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The head of the UK’s leading health, safety and wellbeing organisation, British Safety Council, is calling on MPs to oppose attempts by the UK Government to erase thousands of regulations which protect people at work and as consumers, when the Retained EU Law (REUL) Bill returns to the House of Commons this week on Wednesday (18 January).

Peter McGettrick, Chairman of British Safety Council, said:

“Politicians on all sides should act in the interests of the British people when it comes to keeping people safe, the first duty of any Government. That’s why MPs should stand up for people’s safety and oppose the ill-conceived Retained EU Law Bill, which threatens to open a legal black hole in our statute book.

“These are the regulations which give people rights to holiday pay at work, safe working hours, or protections from hazardous chemicals. These rules help businesses plan, invest and grow for the future, and give people certainty and confidence in the products they buy.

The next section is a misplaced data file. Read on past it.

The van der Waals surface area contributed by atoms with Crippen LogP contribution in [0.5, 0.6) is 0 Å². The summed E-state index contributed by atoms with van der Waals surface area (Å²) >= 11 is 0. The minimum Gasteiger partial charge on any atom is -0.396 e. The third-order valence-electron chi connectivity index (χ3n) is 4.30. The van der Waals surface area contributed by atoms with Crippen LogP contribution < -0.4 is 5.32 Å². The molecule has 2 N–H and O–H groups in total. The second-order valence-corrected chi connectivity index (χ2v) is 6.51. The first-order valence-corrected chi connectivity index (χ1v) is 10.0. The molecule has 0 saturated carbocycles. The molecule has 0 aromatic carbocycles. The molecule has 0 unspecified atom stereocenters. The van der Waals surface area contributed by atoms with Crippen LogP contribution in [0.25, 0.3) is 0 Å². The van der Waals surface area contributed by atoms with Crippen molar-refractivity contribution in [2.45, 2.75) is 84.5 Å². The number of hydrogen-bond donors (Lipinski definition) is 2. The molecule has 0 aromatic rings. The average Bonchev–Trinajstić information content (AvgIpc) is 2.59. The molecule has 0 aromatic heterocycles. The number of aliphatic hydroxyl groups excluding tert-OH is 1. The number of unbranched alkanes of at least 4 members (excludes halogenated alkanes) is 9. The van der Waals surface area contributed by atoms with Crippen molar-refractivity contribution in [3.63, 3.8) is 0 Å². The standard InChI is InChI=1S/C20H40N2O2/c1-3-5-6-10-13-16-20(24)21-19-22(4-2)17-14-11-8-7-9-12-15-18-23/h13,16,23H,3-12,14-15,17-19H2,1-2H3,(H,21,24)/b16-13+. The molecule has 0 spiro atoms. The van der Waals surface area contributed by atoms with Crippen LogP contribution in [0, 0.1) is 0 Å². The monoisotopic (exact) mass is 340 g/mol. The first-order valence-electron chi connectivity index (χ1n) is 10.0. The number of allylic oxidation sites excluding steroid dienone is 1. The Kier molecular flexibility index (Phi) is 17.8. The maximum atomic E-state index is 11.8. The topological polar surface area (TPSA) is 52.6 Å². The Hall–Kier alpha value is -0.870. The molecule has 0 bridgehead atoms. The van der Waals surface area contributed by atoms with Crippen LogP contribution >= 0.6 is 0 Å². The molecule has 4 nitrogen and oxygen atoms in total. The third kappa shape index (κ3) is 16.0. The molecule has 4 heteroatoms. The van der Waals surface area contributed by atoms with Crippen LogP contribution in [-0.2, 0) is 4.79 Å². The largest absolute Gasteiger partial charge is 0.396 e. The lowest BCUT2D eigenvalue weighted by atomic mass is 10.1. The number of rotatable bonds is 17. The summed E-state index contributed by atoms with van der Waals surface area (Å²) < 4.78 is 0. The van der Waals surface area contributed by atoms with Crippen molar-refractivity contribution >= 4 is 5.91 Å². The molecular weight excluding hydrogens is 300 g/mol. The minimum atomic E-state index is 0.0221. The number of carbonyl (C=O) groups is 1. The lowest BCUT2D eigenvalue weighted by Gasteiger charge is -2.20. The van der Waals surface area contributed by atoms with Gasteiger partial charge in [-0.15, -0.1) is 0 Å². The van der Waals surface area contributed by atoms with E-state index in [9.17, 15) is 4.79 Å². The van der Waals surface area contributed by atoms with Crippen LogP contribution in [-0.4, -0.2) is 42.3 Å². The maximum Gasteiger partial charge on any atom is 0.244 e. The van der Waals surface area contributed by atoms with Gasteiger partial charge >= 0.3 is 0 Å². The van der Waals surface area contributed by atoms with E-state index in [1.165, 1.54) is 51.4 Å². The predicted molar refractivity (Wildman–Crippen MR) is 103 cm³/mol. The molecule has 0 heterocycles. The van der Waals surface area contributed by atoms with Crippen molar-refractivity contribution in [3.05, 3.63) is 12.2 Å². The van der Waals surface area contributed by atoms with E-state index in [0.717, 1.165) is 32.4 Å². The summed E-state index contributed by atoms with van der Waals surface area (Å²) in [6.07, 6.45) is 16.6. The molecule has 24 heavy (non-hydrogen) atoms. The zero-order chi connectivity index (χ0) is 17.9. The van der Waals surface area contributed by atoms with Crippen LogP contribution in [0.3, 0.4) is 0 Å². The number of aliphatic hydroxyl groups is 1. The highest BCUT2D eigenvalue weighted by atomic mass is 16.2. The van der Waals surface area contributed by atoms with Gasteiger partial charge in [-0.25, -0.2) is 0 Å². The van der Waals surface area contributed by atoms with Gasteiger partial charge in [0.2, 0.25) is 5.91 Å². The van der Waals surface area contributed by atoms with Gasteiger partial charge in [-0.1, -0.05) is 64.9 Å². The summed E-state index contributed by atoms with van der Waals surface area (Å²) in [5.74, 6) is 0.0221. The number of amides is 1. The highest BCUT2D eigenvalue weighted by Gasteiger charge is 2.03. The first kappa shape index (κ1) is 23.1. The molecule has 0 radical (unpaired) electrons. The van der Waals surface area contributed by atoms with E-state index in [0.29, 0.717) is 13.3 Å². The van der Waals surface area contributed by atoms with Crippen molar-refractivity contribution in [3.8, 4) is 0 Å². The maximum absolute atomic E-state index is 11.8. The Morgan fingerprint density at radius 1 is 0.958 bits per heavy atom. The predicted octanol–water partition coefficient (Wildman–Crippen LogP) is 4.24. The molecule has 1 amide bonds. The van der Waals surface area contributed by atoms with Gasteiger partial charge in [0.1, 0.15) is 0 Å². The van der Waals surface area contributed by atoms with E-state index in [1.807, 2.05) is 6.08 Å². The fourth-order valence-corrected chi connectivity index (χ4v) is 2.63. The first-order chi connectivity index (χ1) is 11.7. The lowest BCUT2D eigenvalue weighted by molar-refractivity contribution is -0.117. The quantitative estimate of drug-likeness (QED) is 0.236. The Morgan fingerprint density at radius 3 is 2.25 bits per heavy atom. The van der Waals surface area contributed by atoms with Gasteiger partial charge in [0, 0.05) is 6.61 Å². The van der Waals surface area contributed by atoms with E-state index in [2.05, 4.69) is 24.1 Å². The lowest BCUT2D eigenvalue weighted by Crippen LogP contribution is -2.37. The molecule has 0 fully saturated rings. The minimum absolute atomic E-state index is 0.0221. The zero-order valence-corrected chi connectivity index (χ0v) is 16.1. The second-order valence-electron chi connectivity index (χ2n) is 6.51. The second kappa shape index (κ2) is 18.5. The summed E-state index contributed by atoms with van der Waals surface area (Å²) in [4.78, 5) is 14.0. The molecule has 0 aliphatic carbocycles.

“If leaving the EU was about making our own decisions about our future, this Bill simply hands that power to individual Ministers who could change laws without giving Parliament a say. That’s why it is so crucial that MPs stand up for people’s safety and oppose the current Bill when it returns to the Commons this week.

“Last week, we learned some departments are having to spend hundreds of thousands of pounds, and devote hundreds of civil servants’ time to reviewing which laws to chop, which to change and which to keep – surely a distraction at a time when every penny counts.

“We are calling on the Government to drop the unrealistic deadline of the end of this year to review, revoke or amend over 4000 pieces of legislation - and, if not, scrap this ill-conceived and, frankly, dangerous Bill.”

Key points on the Retained EU Law (REUL) Bill:

  • Many of the areas it covers underpin and define protections, standards, and regulations we now take for granted, in our workplaces, shops and communities, as well as health and safety.
  • The regulations affected by it determine everything from PPE provided to protect people in work, working at height, manual handling, and dealing with asbestos.
  • While workers in the UK will still be covered by the Health and Safety at Work Act (1974), as well as common law, the REUL Bill creates uncertainty as to exactly what will and will not remain in UK law covering huge swathes of employment practice beyond the end of 2023.
  • Regulators will also be under increased pressure and may require more resource to fulfil their remit without a workable regulatory framework.